All together now, sing along. We thought we would start our article this week with that very familiar refrain. There can’t be many people in the UK who do not recognise the theme tune of the popular Australian soap, and we thought it fitting as our theme this week is good neighbours and their worth.
Anyone who is familiar with the BBC programme Heir Hunters in which the work of our firm, Finders, features on a regular basis, will know we often rely on the help of someone’s neighbours to carry out our work.
30 Million People
When a person dies intestate (i.e. without leaving a will – and some 60 percent of adults, about 30 million people in the UK are thought not to have a will so it is surprisingly common), then their property will pass to the Crown, if no rightful heirs to the estate can be found.
When a person dies without leaving a will and that person does not have a living spouse or children, then such cases are often passed to professional probate genealogists such as ourselves, and we look to find the closest living missing heirs.
Often, we have very limited information about a person – their name and the date of their death, so our search can often look at who lived near by – those good neighbours. Over the years, we have worked with many neighbours and friends to establish a person’s history.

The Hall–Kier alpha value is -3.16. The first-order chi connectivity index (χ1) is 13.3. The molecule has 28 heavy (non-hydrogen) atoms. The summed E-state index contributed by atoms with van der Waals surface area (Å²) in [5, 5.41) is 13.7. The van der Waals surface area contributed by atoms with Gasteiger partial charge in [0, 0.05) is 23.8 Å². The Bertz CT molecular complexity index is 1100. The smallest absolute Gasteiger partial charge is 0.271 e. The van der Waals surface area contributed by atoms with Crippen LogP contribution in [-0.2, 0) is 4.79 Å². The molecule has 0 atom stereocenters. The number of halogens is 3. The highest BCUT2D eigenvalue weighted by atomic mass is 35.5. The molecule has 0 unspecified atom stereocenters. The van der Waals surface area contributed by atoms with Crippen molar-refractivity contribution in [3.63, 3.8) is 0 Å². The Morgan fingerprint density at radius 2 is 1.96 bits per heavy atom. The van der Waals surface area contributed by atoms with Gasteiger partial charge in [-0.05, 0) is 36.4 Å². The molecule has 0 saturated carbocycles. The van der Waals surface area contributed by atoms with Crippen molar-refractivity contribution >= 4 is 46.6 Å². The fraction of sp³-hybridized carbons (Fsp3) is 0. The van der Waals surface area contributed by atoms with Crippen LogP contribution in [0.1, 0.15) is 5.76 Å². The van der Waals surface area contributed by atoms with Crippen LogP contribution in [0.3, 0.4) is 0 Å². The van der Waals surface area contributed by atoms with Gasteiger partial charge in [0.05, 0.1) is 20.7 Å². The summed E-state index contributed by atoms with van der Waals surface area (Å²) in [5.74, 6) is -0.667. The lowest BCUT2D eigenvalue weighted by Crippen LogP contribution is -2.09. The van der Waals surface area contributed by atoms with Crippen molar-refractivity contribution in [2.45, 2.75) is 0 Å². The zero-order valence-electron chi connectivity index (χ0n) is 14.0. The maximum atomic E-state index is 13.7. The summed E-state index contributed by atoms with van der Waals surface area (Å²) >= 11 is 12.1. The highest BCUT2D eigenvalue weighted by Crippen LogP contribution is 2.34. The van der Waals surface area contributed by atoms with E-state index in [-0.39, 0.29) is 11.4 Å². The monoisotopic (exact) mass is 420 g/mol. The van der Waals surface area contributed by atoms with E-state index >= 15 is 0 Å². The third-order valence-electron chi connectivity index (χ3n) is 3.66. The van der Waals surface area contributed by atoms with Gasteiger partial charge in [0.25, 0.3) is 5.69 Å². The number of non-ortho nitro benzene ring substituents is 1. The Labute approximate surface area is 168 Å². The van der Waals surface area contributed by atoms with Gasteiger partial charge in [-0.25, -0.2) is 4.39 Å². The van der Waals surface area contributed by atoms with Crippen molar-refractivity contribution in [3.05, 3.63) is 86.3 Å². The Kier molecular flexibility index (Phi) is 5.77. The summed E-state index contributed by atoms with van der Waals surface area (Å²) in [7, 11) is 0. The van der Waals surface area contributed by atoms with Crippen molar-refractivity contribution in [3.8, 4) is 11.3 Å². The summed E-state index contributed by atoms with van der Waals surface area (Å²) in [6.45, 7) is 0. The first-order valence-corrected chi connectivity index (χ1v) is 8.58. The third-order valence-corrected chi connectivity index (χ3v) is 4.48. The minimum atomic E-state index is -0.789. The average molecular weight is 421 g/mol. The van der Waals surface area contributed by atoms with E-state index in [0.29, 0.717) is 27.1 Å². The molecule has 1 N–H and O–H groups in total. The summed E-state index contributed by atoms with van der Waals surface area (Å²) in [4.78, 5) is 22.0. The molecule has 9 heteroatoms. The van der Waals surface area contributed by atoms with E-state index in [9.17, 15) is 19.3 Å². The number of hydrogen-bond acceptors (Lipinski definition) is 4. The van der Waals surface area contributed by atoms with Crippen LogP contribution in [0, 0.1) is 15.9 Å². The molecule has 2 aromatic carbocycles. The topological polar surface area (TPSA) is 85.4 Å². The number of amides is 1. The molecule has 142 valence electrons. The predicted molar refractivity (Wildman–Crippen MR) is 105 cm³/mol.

People have been able to provide us with various details and information which has proved invaluable. They might tell us that the person did not seem to see any other family members on a regular basis, but that the person had mentioned a connection to a certain town or area, and that gives us a place or area to research.
Or the neighbour can tell us that the person once worked at a location and we are able to find other people at that work place who can also fill in details and help us put together the puzzle of the family tree.
Sometimes, we are lucky enough to stumble upon exceedingly good neighbours, people who have took the time and trouble to know their deceased neighbour very well indeed. The neighbours have provided help such as shopping for a person, or picking up medications or dropping off food.
Adult Social Care
They have acted in a way that provides voluntary adult social care, and they have taken the time to get to know the person living beside them. As professional probate genealogists, we bless such people – someone who can give us information such as the deceased person’s date of birth, knowledge of family names, and a location for where that person was born makes our job that much easier.
In addition, we are often contacted by neighbours of someone who has died – they are anxious that the person’s estate should go to the rightful heirs, and they always do their best to help us in our search.
The Neighbours theme tune talks of how good neighbours can become good friends. And that can often prove to be still the case even after a person dies.